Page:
Colorado moves to block third parties from accessing election materials: ‘Sham audits have no place’

The Washington Examiner reports that the state of Colorado has imposed an emergency rule meant to prevent election audits similar to one currently ongoing out of Arizona.

This, of course, begs the question: What does Colorado have to hide?

“No place in Colorado”

The new rule was recently announced by Colorado’s Democratic secretary of state, Jena Griswold. The rule was reportedly adopted on a temporary, emergency basis.

“Colorado’s elections are considered the safest in the nation, and we must remain steadfast in our dedication to security,” Griswold said in a statement. “Along those lines, no third-party person or vendor will be permitted access to voting equipment in our state.”

Griswold said her team would not “risk the state’s election security” to investigate what she characterized as lies about the results of the 2020 presidential race.

“Sham audits have no place in Colorado,” she added.

As a result of this rule change, in order to access a Colorado county’s voting system, one much have undergone a criminal background check and must be either an employee of the county clerk, an employee of the voting system provider, an employee of the Secretary of State’s Office, or an appointed election judge, the Examiner reports.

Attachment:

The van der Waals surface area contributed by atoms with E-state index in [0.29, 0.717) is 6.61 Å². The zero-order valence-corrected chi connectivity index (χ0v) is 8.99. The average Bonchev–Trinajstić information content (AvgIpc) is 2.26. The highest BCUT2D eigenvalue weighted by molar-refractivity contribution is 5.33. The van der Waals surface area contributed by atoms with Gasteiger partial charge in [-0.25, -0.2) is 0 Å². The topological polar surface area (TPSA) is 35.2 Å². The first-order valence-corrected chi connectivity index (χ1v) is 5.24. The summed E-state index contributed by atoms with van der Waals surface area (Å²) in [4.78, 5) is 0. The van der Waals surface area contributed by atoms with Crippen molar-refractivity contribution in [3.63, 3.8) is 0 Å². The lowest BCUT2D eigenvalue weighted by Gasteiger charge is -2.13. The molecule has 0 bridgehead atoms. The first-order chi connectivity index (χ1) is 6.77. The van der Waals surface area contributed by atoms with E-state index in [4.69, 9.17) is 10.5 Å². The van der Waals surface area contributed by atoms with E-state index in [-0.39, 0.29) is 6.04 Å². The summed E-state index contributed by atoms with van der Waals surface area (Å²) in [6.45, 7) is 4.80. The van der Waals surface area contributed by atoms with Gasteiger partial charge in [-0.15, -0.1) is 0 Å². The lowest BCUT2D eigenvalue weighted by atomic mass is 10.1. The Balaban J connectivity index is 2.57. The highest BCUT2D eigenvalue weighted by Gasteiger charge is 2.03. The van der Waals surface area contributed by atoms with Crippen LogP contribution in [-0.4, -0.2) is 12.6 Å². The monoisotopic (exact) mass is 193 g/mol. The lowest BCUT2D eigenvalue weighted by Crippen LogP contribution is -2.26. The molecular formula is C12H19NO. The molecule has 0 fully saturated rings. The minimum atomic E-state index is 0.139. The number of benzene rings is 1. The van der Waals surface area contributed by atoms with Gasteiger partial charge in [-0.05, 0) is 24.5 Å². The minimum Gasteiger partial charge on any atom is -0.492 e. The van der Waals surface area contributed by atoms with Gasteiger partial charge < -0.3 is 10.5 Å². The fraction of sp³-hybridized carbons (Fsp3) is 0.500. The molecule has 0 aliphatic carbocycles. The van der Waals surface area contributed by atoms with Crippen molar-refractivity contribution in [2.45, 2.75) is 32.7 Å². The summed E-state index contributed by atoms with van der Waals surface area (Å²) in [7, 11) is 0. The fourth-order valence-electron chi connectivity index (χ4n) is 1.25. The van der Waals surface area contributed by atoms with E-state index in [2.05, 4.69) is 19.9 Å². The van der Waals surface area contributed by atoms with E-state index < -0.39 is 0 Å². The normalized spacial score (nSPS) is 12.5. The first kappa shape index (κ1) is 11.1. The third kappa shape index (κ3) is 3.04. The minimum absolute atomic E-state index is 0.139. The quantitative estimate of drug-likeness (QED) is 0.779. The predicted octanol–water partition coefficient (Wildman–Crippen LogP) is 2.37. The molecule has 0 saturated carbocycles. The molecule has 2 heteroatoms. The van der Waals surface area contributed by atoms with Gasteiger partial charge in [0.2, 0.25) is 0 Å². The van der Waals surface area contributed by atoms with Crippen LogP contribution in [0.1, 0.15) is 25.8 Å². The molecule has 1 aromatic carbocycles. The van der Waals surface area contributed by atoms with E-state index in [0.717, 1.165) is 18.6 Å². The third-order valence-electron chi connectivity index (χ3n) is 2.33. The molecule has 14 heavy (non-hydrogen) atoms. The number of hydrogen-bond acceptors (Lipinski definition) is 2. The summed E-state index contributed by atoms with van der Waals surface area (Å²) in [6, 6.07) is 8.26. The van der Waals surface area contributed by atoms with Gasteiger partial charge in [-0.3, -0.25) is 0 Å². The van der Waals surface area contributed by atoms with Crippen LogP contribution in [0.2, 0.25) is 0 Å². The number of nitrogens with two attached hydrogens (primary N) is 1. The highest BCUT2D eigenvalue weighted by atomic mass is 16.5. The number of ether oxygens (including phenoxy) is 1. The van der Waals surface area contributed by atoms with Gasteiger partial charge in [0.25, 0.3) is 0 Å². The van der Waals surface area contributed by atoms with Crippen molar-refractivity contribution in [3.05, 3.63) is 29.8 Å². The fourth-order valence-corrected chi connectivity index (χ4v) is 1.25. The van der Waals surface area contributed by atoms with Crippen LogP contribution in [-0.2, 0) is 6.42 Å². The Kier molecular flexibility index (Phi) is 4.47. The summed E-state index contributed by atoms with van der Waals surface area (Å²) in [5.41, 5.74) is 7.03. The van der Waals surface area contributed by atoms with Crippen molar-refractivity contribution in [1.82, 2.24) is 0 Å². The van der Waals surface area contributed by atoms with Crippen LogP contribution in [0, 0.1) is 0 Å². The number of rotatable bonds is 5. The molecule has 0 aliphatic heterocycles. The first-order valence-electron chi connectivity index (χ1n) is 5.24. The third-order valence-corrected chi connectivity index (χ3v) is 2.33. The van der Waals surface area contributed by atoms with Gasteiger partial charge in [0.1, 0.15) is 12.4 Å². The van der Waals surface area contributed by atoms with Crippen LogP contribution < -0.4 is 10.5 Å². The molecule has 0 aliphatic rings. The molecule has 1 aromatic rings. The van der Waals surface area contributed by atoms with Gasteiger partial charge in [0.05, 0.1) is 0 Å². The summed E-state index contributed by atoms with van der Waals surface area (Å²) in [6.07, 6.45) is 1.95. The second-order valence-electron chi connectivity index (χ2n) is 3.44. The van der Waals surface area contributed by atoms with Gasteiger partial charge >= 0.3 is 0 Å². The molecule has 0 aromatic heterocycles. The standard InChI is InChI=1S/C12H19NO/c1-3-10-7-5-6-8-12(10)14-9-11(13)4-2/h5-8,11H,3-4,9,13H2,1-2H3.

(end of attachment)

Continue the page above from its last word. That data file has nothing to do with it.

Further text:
Additionally, the rule gives Griwold’s office the ability to limit, prohibit, or decertify any voting system component whose security and integrity can no longer be verified.

“Terrified of election integrity”

The move appears to have come in direct response to GOP-led election reviews currently underway in various states. Republicans have argued that such efforts are necessary to restore the public’s confidence in the voting process following the 2020 election, but Democrats have largely opposed such efforts.

Griswold, in fact, took direct aim at the audit out of Arizona’s Maricopa County in her recent statement.

“A third-party vendor with no election experience is currently performing a faulty, unsecure election audit in Arizona and calls for such sham audits have been spreading in other states,” her office wrote. “Several Colorado counties have been contacted by third parties offering to conduct audits. Colorado already administers post-election Risk Limiting Audits after every statewide election, which gives a statistical level of confidence that the outcome of an election is correct.”

Colorado Republicans including U.S. Rep. Lauren Boebert have been vocal in their opposition to the new rule. “Democrats are consistently terrified of election integrity!” Boebert said, according to the Examiner.

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